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Although the identification and characterisation of a participant's lateral profile during quiet standing have not received much research attention, they have the potential to greatly extend our understanding of upright stance stability control. This study further examines limb load asymmetries during quiet bipedal stance. During voluntary frontal-plane weight shifting for 2 min, 300 centre-of-pressure displacements on 14 blindfolded right-handed young adults were recorded. Four biomechanical indices were used to assess postural behaviour. These were the bias of time and the magnitude of the partial ground reaction forces from both legs, and the bias in the number and magnitude of microshifts influencing stability. Our study identifies a significant level of asymmetry in the quiet bipedal stance of right-handed people. This asymmetry is associated with the right-sided bias of the ground reaction force and the angle of inclination to the upright (vertical) centroidal line. We found that the initial lateralisation of the partial ground reaction forces from both feet, as well as the period of ground reaction force bias, are important elements in any clinical tests involving quiet bipedal stance.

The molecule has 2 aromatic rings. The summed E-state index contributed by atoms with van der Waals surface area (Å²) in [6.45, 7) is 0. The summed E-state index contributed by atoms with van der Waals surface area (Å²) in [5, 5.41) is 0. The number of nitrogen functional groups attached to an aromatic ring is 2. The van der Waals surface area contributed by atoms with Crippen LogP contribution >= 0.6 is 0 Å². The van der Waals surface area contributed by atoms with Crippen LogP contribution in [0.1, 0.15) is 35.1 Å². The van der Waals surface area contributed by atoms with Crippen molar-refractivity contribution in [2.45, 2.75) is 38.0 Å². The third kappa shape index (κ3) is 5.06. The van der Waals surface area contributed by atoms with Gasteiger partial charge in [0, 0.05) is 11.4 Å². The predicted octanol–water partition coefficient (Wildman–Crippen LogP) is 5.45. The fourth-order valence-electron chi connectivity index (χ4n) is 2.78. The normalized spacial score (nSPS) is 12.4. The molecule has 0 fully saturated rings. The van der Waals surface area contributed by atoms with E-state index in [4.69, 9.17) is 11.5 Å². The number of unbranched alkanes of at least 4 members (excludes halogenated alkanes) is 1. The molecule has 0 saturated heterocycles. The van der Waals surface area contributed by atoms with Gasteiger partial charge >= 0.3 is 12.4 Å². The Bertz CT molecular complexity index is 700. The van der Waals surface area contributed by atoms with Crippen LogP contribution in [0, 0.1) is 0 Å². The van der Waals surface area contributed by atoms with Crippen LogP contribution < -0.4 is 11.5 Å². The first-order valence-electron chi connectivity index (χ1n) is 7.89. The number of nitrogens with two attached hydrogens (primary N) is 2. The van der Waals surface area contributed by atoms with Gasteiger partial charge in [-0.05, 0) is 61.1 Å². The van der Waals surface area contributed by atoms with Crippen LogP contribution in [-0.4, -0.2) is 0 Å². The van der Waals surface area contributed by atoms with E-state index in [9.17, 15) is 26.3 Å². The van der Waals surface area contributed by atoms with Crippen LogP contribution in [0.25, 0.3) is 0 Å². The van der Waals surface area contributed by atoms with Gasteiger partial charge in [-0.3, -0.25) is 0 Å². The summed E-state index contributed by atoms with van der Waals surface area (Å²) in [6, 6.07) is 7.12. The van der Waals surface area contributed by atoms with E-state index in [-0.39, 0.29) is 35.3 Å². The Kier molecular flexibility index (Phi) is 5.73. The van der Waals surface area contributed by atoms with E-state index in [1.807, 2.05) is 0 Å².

Acta Medica Okayama
Okayama University Medical School
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